Note: The content of this article applies only to taxes prepared for 2010. It is included here for reference only. Homeowners have a variety of financial incentives to "go green." There are improvements, small and large, that can make your home more energy-efficient while also saving you money and taxes.
Go green and earn green
The American Recovery and Reinvestment Act of 2009 tripled the financial incentives for making repairs that can significantly reduce your utility bills and contribute to a “green” environment, while helping you save money on taxes.
The incentives take the form of tax credits, which reduce the amount of tax you owe dollar-for-dollar. Moreover, you can claim the credits whether or not you itemize deductions on your federal income tax return. They are available to owners of existing homes through 2010.
Here are 10 eligible home improvements you can make to reduce the transmission of heat and cold, thereby using less energy in your home:
- Energy Star exterior doors and windows, including skylights
- New metal or asphalt roof with appropriate pigmented coatings or cooling granules
- Electric heat pumps
- Electric heat pump water heaters
- Approved central air-conditioning
- Approved natural gas, propane or oil water heaters
- Approved natural gas, propane or oil furnace or hot water boilers
- Advanced main air circulating fans
- Biomass stoves using “plant-derived” fuel such as agricultural crops, wood pellets, grasses, etc
The legislation also tightened performance and quality standards for energy-efficient technology.
Although the federal government Web site refers taxpayers to Energy Star information (see www.EnergyStar.gov), not all equipment with the Energy Star label qualifies for these credits. Look for the manufacturer’s Tax Certification Statement, either on the manufacturer’s website or on the product packaging, and keep it with your tax records.
Available tax credits
For improvements made by December 31, 2010, the credit is 30% of the purchase price and the overall cap on the available credit is $1,500 over both 2009 and 2010.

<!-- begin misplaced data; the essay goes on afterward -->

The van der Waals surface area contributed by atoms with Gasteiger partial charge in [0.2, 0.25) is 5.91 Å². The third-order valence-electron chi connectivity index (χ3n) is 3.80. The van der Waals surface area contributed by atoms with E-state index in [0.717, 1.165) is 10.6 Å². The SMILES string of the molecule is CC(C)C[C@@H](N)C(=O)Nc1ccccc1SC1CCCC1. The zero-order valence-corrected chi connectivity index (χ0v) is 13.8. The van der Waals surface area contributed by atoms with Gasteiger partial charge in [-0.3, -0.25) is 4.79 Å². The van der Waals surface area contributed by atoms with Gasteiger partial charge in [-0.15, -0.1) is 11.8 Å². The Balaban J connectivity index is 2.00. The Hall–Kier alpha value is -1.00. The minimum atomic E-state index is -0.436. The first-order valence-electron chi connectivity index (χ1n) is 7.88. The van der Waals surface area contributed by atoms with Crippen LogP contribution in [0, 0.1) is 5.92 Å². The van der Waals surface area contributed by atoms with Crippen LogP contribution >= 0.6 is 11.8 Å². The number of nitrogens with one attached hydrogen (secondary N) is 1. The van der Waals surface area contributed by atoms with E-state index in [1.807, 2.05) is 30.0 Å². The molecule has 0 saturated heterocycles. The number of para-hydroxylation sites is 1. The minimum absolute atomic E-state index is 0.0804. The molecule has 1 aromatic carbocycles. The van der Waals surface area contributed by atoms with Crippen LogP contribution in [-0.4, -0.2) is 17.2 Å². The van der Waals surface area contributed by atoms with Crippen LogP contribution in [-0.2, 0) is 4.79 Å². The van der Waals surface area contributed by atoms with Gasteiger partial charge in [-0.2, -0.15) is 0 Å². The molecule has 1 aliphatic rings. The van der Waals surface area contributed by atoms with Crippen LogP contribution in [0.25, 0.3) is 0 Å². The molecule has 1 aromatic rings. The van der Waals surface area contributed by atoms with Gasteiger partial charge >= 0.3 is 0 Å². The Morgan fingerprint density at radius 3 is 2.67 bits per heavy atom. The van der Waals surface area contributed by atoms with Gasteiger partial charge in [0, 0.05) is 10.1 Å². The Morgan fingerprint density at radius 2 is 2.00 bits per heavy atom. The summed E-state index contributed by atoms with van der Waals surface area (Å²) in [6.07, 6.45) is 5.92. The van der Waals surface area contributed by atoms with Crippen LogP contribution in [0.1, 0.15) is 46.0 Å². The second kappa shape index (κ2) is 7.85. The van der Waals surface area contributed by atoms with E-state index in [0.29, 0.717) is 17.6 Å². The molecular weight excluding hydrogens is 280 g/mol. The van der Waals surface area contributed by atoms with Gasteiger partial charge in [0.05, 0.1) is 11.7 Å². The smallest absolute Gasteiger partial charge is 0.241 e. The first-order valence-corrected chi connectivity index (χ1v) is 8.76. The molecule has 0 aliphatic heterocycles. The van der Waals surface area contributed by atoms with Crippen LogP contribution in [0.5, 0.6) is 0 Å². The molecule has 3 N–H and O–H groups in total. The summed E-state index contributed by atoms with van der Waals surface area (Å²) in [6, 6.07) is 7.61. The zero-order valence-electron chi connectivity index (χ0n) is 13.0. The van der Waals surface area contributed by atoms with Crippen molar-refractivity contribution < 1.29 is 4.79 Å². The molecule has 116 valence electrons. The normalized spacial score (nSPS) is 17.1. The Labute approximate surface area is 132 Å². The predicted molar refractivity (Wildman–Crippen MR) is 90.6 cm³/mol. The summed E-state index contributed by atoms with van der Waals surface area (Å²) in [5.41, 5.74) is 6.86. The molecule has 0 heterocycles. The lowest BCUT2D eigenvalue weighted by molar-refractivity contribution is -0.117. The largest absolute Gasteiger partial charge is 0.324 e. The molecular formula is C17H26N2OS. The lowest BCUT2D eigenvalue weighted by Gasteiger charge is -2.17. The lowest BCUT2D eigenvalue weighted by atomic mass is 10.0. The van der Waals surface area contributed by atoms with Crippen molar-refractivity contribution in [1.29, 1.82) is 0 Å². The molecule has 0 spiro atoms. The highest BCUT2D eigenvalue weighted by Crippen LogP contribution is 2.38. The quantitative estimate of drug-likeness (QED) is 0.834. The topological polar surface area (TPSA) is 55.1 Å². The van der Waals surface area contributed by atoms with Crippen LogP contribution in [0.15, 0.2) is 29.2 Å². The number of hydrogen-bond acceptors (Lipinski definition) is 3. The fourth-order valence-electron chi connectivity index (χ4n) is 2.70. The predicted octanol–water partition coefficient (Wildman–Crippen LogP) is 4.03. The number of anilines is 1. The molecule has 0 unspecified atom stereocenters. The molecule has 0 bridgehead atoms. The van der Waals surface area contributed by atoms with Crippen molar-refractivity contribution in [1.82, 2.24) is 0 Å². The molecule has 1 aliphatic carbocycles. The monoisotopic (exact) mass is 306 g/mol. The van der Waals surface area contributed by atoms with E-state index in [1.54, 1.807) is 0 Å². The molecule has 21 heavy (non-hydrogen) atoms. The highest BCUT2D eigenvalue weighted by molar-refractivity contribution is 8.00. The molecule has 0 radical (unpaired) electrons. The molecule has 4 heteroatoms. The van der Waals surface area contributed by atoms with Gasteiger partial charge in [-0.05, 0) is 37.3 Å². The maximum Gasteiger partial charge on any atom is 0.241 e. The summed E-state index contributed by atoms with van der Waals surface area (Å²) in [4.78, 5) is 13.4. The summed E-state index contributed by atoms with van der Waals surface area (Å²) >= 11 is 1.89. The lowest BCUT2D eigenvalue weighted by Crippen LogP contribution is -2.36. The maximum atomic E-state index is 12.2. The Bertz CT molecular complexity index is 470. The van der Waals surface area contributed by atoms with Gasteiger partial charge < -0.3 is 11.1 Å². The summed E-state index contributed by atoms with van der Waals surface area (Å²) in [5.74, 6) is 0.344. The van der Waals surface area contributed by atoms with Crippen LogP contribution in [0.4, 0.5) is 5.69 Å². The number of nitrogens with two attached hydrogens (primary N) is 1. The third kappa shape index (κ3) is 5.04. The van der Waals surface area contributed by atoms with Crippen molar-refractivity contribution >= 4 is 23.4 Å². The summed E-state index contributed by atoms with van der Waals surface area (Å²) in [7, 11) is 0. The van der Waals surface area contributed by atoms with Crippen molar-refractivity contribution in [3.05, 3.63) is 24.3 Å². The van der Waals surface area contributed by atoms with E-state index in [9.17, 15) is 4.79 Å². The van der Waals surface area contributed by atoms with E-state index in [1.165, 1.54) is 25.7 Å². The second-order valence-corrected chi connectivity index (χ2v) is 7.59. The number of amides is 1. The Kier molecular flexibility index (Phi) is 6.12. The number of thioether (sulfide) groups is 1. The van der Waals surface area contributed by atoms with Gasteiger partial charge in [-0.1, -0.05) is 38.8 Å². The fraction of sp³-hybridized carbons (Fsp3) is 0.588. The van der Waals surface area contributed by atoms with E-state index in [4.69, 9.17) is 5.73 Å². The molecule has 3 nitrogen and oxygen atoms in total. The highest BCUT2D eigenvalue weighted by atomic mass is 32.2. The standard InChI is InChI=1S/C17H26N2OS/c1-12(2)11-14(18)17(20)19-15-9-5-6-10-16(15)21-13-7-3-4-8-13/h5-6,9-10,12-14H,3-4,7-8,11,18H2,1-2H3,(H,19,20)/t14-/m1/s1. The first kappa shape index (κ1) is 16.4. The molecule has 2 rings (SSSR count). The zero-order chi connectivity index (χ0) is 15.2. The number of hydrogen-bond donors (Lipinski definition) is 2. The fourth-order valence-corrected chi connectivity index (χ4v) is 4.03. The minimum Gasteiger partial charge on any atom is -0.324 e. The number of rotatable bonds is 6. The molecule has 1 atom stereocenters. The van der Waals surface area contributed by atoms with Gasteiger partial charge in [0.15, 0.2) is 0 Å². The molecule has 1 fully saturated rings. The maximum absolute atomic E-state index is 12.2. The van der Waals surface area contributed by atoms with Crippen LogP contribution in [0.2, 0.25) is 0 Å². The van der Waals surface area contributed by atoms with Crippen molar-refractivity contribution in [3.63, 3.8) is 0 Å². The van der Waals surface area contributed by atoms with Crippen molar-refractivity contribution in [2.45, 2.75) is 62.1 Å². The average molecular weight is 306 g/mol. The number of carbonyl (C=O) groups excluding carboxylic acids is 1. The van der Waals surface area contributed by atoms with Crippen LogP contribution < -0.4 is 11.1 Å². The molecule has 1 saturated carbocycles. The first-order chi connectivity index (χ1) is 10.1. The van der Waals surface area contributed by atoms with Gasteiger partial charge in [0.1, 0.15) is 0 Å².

Spend as little as $5,000 before the end of 2010 on qualifying energy-saving home improvements and you can cut $1,500 from your 2010 federal income tax bill.
To qualify, you must own the home and use it as your principal residence. If you previously claimed the $500 credit available before 2009, you may now make additional energy-focused home improvements and qualify for the entire $1,500 credit.
Depending on where you live, you may also qualify for state and local tax incentives, ranging from tax credits and installation rebates to property tax reductions. Several states provide credits for energy-efficient renovations. Many local utilities offer cash rebates for purchasing energy-efficient equipment. These incentives are in addition to any federal tax incentives you receive.
Residential alternative energy credit
As a separate category, there are tax credits for devices designed to generate energy from alternative sources. These credits may be applied to all homes, including both existing homes and new construction and to principal residences and vacation homes. In calculating your costs for these items, consider both the purchase price and the labor costs associated with installation.
For the 2010 tax year, a nonrefundable tax credit equal to 30% of the full cost may be taken for:
- Solar hot water heaters
- Geothermal heat pumps
There is also a 30% credit for each:
- Half kilowatt of electric capacity generated by a wind turbine—to a maximum of $4,000 per year (previously capped at $500 per half kilowatt)
And there is a 30% credit, to a maximum of $500 per year, for each:
- Half kilowatt of electric capacity from fuel cell plants
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